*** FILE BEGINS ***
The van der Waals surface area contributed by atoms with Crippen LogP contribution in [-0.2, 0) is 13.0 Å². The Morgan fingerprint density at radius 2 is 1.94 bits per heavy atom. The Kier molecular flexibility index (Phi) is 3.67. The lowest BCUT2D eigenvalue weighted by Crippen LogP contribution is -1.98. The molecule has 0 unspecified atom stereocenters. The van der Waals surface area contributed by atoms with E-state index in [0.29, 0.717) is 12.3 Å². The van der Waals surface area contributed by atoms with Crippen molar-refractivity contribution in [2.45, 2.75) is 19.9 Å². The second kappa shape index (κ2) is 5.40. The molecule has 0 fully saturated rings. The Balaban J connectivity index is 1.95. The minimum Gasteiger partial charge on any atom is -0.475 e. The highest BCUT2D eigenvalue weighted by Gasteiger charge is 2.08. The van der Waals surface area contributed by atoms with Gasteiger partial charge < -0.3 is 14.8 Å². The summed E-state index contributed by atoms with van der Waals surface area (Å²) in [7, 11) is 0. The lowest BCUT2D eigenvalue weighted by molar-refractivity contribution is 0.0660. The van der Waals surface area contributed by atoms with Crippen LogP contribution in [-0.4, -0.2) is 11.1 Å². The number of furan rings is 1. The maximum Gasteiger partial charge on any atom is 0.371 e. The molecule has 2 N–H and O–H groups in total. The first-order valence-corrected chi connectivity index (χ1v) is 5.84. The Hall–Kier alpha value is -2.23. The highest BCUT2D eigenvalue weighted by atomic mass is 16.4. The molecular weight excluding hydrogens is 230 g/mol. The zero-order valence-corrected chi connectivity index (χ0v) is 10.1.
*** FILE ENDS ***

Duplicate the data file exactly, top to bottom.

The van der Waals surface area contributed by atoms with Crippen LogP contribution in [-0.2, 0) is 13.0 Å². The Morgan fingerprint density at radius 2 is 1.94 bits per heavy atom. The Kier molecular flexibility index (Phi) is 3.67. The lowest BCUT2D eigenvalue weighted by Crippen LogP contribution is -1.98. The molecule has 0 unspecified atom stereocenters. The van der Waals surface area contributed by atoms with E-state index in [0.29, 0.717) is 12.3 Å². The van der Waals surface area contributed by atoms with Crippen molar-refractivity contribution in [2.45, 2.75) is 19.9 Å². The second kappa shape index (κ2) is 5.40. The molecule has 0 fully saturated rings. The Balaban J connectivity index is 1.95. The minimum Gasteiger partial charge on any atom is -0.475 e. The highest BCUT2D eigenvalue weighted by Gasteiger charge is 2.08. The van der Waals surface area contributed by atoms with Gasteiger partial charge < -0.3 is 14.8 Å². The summed E-state index contributed by atoms with van der Waals surface area (Å²) in [7, 11) is 0. The lowest BCUT2D eigenvalue weighted by molar-refractivity contribution is 0.0660. The van der Waals surface area contributed by atoms with Crippen LogP contribution in [-0.4, -0.2) is 11.1 Å². The number of furan rings is 1. The maximum Gasteiger partial charge on any atom is 0.371 e. The molecule has 2 N–H and O–H groups in total. The first-order valence-corrected chi connectivity index (χ1v) is 5.84. The Hall–Kier alpha value is -2.23. The highest BCUT2D eigenvalue weighted by atomic mass is 16.4. The molecular weight excluding hydrogens is 230 g/mol. The zero-order valence-corrected chi connectivity index (χ0v) is 10.1.